The British coast is full of inspiring places, and every bit is different. The red, Jurassic cliffs of Dorset and the white cliffs of Dover appear to rise out of the sea like glimpses of prehistoric monsters. Craggy clifftops in west Wales, bent and twisted when the earth was first formed, hold masses of white and grey guillemots and gannets. Peaceful wooded valleys of Devon and Cornwall conceal birds in the treetops, or a lost smuggler around the bend in the path beneath hawthorns dripping with lichen. Endless sand dunes full of flowers until you get to the top and then…sea. Sandy beaches with secret coves, or rocky ones with vicious dog whelks, nippy crabs and screaming children.

Visitors sometimes leave fab treats for rangers to find.

Visitors sometimes leave fab treats for rangers to find.

People can have a hugely positive effect on the sea while using it for dreaming, for stories of mermaids singing in the slow curlicue of a wave. One visitor created a lovely castle on the beach, which was nice to find during a morning beach clean – another left me an anonymous note at one of our beaches, telling the reader about a traumatic incident from many years before and how he felt his regular visits to the beach, alone, helped to heal the scars of that trauma. Maybe the coast is a place you were lucky enough to visit as a child, the sounds of gulls and smell of salt still evoking powerful memories. I have taken 18 year old students from London to visit the sea who had never seen it before, so moments from our childhood are precious. Great authors such as Virginia Woolf, Edgar Allen Poe, Hans Christian Anderson, Herman Melville have written about the sea in wonderful stories and books. The thing that’s so amazing about the coast is that not even reading the beautiful central passage of ‘To The Lighthouse’ can compare to being there.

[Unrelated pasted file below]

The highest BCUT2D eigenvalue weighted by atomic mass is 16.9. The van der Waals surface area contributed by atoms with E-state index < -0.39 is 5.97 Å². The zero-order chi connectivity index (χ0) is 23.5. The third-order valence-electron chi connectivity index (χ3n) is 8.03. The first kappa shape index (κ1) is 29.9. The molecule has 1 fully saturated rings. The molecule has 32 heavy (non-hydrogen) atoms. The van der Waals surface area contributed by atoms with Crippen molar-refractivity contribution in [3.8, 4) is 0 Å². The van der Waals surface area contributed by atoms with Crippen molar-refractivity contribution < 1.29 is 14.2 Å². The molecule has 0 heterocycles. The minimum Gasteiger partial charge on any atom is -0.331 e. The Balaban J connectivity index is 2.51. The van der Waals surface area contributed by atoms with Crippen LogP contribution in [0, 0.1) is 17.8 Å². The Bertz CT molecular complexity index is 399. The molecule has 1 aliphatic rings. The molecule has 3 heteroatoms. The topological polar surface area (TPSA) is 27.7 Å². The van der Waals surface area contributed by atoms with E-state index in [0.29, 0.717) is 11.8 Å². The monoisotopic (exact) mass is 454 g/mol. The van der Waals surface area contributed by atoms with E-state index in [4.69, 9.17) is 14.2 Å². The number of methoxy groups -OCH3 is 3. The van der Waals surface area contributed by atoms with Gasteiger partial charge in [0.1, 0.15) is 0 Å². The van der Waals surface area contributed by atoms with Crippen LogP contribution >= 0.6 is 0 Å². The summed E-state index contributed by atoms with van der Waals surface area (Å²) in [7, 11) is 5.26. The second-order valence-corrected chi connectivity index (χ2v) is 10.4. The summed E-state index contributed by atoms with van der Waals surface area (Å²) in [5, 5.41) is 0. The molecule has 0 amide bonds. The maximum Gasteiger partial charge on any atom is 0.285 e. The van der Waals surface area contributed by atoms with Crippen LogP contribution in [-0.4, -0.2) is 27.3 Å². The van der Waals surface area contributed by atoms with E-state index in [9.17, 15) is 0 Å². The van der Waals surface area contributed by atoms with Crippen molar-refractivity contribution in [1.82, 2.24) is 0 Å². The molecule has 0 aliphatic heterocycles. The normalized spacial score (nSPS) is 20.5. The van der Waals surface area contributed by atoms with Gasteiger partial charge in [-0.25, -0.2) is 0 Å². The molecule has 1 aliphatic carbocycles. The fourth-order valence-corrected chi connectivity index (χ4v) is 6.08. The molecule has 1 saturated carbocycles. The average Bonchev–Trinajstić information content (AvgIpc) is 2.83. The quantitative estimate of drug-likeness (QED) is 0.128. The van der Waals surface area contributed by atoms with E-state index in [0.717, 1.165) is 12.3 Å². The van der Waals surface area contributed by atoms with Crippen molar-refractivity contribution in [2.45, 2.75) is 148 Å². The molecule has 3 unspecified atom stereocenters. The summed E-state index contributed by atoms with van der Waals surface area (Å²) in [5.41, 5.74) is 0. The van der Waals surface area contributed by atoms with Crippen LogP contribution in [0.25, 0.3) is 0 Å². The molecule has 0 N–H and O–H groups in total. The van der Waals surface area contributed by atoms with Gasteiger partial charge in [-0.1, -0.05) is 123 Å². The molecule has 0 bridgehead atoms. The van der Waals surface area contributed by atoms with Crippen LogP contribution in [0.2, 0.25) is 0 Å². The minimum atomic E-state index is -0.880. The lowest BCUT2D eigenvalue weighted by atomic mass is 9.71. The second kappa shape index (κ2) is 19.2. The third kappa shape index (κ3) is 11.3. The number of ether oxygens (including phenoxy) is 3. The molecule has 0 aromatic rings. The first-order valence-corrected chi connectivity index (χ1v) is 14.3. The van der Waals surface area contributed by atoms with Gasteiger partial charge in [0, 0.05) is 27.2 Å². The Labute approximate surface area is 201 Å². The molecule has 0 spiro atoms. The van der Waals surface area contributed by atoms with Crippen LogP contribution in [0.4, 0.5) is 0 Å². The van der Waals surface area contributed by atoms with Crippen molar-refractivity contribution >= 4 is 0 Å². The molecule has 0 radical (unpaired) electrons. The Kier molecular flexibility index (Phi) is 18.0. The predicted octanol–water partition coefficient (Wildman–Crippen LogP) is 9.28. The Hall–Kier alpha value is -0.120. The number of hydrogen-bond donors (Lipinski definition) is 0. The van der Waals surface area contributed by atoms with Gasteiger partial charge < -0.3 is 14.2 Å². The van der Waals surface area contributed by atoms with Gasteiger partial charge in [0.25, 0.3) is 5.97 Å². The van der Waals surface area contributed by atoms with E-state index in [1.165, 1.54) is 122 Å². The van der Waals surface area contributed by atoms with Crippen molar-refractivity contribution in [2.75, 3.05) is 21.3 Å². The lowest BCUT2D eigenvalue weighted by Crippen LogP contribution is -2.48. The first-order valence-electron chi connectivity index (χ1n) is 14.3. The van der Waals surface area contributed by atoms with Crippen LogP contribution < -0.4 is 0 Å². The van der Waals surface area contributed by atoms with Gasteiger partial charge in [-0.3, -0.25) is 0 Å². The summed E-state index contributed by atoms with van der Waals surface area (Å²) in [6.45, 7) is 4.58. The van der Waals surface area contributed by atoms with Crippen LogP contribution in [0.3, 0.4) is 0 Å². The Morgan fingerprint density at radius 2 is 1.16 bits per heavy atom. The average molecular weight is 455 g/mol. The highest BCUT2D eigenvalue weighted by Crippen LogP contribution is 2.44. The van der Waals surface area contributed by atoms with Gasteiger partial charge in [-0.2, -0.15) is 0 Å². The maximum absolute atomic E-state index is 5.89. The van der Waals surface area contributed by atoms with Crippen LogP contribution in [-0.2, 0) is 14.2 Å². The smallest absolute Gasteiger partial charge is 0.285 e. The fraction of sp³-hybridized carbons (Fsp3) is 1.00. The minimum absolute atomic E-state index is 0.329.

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Get involved with our magnificent meadows project

Hello my name is Sarah Jones and I am the Meadows and Grasslands Trainee on the Save Our Magnificent Meadows project here at Llanerchaeron. The project is funded by the wonderful Heritage Lottery Fund and led by Plantlife. Save Our Magnificent Meadows Project is a 3 year long project and we are currently in our first year – exciting times! My trainee position is for the first 12 months so I get to help get the project off to a flying start. 

 So why is this project important? Well over the years our hay meadows and grasslands have fallen in to a sorry state, today only 2% of the meadows that existed in the 1930s remain. That means nearly 7.5million acres of wildflower meadows have been lost so far and are still being destroyed. The project plans to change this by protecting, conserving and restoring wildflower meadows and other grasslands across the UK. We are doing this so children are once again able to run through a colourful hay meadow like you might have in your childhood, or you as a family can enjoy searching for the butterflies, grasshoppers and other insects while munching on a picnic or seek inspiration for a beautiful painting. We are working towards keeping all these special moments and others alive for generations to experience while protecting the wild flowers and habitats the meadows and grasslands support.